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Two years, nine months in prison for jail escapee
DARLINGTON - A Woodford man was sentenced March 6 in Lafayette County Circuit Court to two years and nine months in prison and six years on extended supervision after not returning to jail while on Huber work release, revoking his probation in previous cases.

Christopher D. Winchell, 23, pleaded guilty to escaping custody, a Class H felony. This conviction then revoked his probation on multiple convictions in prior cases, including convictions for cooking methamphetamine in Argyle and stealing expensive equipment from the Argyle-Adams Fire Department.

He was sentenced on the multiple cases as part of a plea agreement.

According to court records, on Sept. 13, Winchell left the Lafayette County Jail to go to his job at the AAM Casting foundry in Browntown, but his employer reported he never showed up. He didn't return to jail, either.

Winchell later told authorities that he stayed a few days with a friend before obtaining a job with a local company, Adam Grain Bins, that does subcontracting for building grain bins. The owner picked Winchell up in Monroe and drove him to Nebraska, where he built two grain bins before moving the operation to a farm near Onawa, Iowa.

On Sept. 29, Winchell was located in Monona County, Iowa. He was returned to the Lafayette County Jail on Oct. 12.

At the sentencing, Winchell's lawyer Michael Murphy said the joint recommendations of the plea agreement took into account everything the court should consider. He said there is need for punishment and confinement and that he hopes his client will get treatment for his substance abuse.

He added that Winchell was a young man with anxiety issues who didn't treat bond or probation very seriously but understands now what he faces.

"And now that the chickens have come home to roost and he is looking at a prison sentence, he is aware of that. He is looking forward to getting back home. I think this is an appropriate penalty," Murphy said.

Winchell was jailed and on probation for three separate cases stemming from incidents in 2016 when he escaped.

Winchell pleaded guilty last summer to theft of movable property with a value greater than $2,500, a Class I felony, and a misdemeanor charge of criminal trespassing. Court records indicate he and two others, Kassandra Paulson and Kole Figi, stole scrap metal from a family on Wisconsin 78 in Blanchardville and sold it for money.

He also pleaded guilty to felony charges of bail jumping, knowingly possessing methamphetamine waste and maintaining a drug-trafficking place. He and Paulson, his ex-girlfriend and co-defendant, were making methamphetamine on Milwaukee Street in Argyle.

Winchell was also convicted of stealing a gas/face mask breathing apparatus from the Argyle-Adams Fire Department in September 2016. A second stolen mask was located and an additional $8,480 of restitution was to be paid to the Argyle-Adams Fire Department, for a total of $16,560.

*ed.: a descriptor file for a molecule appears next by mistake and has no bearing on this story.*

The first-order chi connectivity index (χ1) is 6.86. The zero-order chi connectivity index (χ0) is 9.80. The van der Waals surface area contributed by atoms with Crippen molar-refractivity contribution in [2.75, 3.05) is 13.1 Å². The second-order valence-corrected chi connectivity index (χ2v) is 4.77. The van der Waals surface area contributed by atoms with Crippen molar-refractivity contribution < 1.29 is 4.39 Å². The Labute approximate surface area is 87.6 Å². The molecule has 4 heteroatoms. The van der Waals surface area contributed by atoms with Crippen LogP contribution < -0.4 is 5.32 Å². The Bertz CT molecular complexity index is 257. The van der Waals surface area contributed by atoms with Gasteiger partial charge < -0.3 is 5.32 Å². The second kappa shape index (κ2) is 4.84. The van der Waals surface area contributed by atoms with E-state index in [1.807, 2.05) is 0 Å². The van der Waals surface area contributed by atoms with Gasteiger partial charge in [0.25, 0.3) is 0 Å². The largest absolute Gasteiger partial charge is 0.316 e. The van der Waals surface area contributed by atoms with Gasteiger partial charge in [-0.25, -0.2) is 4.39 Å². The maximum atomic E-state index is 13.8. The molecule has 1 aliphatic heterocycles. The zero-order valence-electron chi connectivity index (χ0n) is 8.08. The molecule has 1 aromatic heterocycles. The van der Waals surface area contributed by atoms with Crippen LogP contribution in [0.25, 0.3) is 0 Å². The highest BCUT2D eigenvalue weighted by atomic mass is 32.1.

A revocation order from Winchell's probation agent chastised Winchell for his escape and asked the court to take action.

"He takes no responsibility for his situation, which he continues to blame on his association with Kassandra Paulson. He owes over $10,000 in restitution and had a perfect opportunity to begin to address this with a wage assignment but chose instead to walk away from the jail thereby turning his back on his responsibility. His escape undermined the very intention of placing him on supervision and shows a disregard for his probation status and his legal situation," the agent wrote.

"His decision to walk away from the jail has resulted in a new criminal felony-level charge of escape. The jail has responded by vacating his Huber privileges. To not revoke for this behavior would send a message to other inmates that an escape is not considered a serious violation and may therefore encourage others to do the same," the agent added.

Lafayette County Judge Duane Jorgenson noted that the court had structured Winchell's previous sentence of probation specifically to help him with his drug addiction and rehabilitation. Jorgenson said the effects of methamphetamine addiction are great and hard to overcome.

"You made a series of really stupid mistakes and you compounded that by making a really, really dumb mistake by leaving (jail)," Jorgenson said.

When Jorgenson heard that Winchell hadn't returned from his Huber work release, he said he remembers wondering "what on earth was he thinking."

Jorgenson said that the aspects of what Winchell was doing by cooking meth in a small village like Argyle and exposing himself along with those around him was harmful and that the money he owed in restitution to the Argyle-Adams Fire Department was a significant amount of money for a volunteer fire department.

"All of this is concerning to me and speaks to the gravity of the offense. It was the court's hope that the structured period of probation would have provided protection of the public and rehabilitation, but unfortunately, in a baseball metaphor, we didn't get to first base because we didn't get past the initial incarceration," Jorgenson said.

When given the opportunity to speak to the court, Winchell said that being in jail allowed him to quit smoking marijuana and drinking alcohol and gave him plenty of time to think.

"I just want to get home and spend time with my family. I've done a lot of things in the past and that is done," Winchell said.